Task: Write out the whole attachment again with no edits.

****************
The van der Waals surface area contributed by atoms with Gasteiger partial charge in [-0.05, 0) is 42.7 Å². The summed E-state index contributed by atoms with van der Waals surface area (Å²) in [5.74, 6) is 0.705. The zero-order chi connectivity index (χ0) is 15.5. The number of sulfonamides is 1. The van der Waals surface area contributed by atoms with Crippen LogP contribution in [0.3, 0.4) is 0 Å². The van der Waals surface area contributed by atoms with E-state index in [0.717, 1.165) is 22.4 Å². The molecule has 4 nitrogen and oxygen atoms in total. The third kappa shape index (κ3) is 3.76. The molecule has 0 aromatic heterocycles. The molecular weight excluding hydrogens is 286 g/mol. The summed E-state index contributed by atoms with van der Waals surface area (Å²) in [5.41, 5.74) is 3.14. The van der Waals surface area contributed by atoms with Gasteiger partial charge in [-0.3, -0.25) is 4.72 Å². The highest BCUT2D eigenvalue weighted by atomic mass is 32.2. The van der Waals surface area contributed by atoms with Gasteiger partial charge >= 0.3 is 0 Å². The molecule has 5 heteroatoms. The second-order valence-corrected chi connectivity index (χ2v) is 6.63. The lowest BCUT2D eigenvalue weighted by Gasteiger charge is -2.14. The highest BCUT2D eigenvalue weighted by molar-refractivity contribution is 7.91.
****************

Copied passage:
The van der Waals surface area contributed by atoms with Gasteiger partial charge in [-0.05, 0) is 42.7 Å². The summed E-state index contributed by atoms with van der Waals surface area (Å²) in [5.74, 6) is 0.705. The zero-order chi connectivity index (χ0) is 15.5. The number of sulfonamides is 1. The van der Waals surface area contributed by atoms with Crippen LogP contribution in [0.3, 0.4) is 0 Å². The van der Waals surface area contributed by atoms with E-state index in [0.717, 1.165) is 22.4 Å². The molecule has 4 nitrogen and oxygen atoms in total. The third kappa shape index (κ3) is 3.76. The molecule has 0 aromatic heterocycles. The molecular weight excluding hydrogens is 286 g/mol. The summed E-state index contributed by atoms with van der Waals surface area (Å²) in [5.41, 5.74) is 3.14. The van der Waals surface area contributed by atoms with Gasteiger partial charge in [-0.3, -0.25) is 4.72 Å². The highest BCUT2D eigenvalue weighted by atomic mass is 32.2. The van der Waals surface area contributed by atoms with Gasteiger partial charge >= 0.3 is 0 Å². The molecule has 5 heteroatoms. The second-order valence-corrected chi connectivity index (χ2v) is 6.63. The lowest BCUT2D eigenvalue weighted by Gasteiger charge is -2.14. The highest BCUT2D eigenvalue weighted by molar-refractivity contribution is 7.91.